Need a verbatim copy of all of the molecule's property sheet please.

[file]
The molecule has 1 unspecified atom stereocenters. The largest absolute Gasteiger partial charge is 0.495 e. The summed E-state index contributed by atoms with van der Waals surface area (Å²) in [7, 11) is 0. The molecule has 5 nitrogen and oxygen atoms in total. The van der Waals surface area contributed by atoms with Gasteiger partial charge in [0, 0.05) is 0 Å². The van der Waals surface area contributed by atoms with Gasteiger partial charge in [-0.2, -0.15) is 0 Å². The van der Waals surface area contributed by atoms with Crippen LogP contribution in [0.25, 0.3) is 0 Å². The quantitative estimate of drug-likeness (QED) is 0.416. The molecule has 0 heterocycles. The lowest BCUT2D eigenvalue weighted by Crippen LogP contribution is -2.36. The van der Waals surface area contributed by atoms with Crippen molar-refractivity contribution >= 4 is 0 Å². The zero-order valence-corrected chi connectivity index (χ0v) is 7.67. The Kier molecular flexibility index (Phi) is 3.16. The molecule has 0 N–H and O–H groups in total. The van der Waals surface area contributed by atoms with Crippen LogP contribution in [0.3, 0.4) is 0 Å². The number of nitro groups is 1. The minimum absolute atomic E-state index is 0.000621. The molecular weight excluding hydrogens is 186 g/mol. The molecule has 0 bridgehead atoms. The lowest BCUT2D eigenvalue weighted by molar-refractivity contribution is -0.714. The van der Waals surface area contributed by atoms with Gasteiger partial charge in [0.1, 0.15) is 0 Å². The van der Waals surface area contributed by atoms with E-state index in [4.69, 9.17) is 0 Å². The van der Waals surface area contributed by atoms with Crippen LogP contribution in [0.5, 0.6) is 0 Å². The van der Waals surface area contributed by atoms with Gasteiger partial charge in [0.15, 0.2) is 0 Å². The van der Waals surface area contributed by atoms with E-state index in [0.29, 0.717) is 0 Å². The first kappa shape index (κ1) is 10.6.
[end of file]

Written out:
The molecule has 1 unspecified atom stereocenters. The largest absolute Gasteiger partial charge is 0.495 e. The summed E-state index contributed by atoms with van der Waals surface area (Å²) in [7, 11) is 0. The molecule has 5 nitrogen and oxygen atoms in total. The van der Waals surface area contributed by atoms with Gasteiger partial charge in [0, 0.05) is 0 Å². The van der Waals surface area contributed by atoms with Gasteiger partial charge in [-0.2, -0.15) is 0 Å². The van der Waals surface area contributed by atoms with Crippen LogP contribution in [0.25, 0.3) is 0 Å². The quantitative estimate of drug-likeness (QED) is 0.416. The molecule has 0 heterocycles. The lowest BCUT2D eigenvalue weighted by Crippen LogP contribution is -2.36. The van der Waals surface area contributed by atoms with Crippen molar-refractivity contribution >= 4 is 0 Å². The zero-order valence-corrected chi connectivity index (χ0v) is 7.67. The Kier molecular flexibility index (Phi) is 3.16. The molecule has 0 N–H and O–H groups in total. The van der Waals surface area contributed by atoms with Crippen LogP contribution in [0.3, 0.4) is 0 Å². The number of nitro groups is 1. The minimum absolute atomic E-state index is 0.000621. The molecular weight excluding hydrogens is 186 g/mol. The molecule has 0 bridgehead atoms. The lowest BCUT2D eigenvalue weighted by molar-refractivity contribution is -0.714. The van der Waals surface area contributed by atoms with Gasteiger partial charge in [0.1, 0.15) is 0 Å². The van der Waals surface area contributed by atoms with E-state index in [4.69, 9.17) is 0 Å². The van der Waals surface area contributed by atoms with Crippen LogP contribution in [0.5, 0.6) is 0 Å². The van der Waals surface area contributed by atoms with Gasteiger partial charge in [0.15, 0.2) is 0 Å². The van der Waals surface area contributed by atoms with E-state index in [0.29, 0.717) is 0 Å². The first kappa shape index (κ1) is 10.6.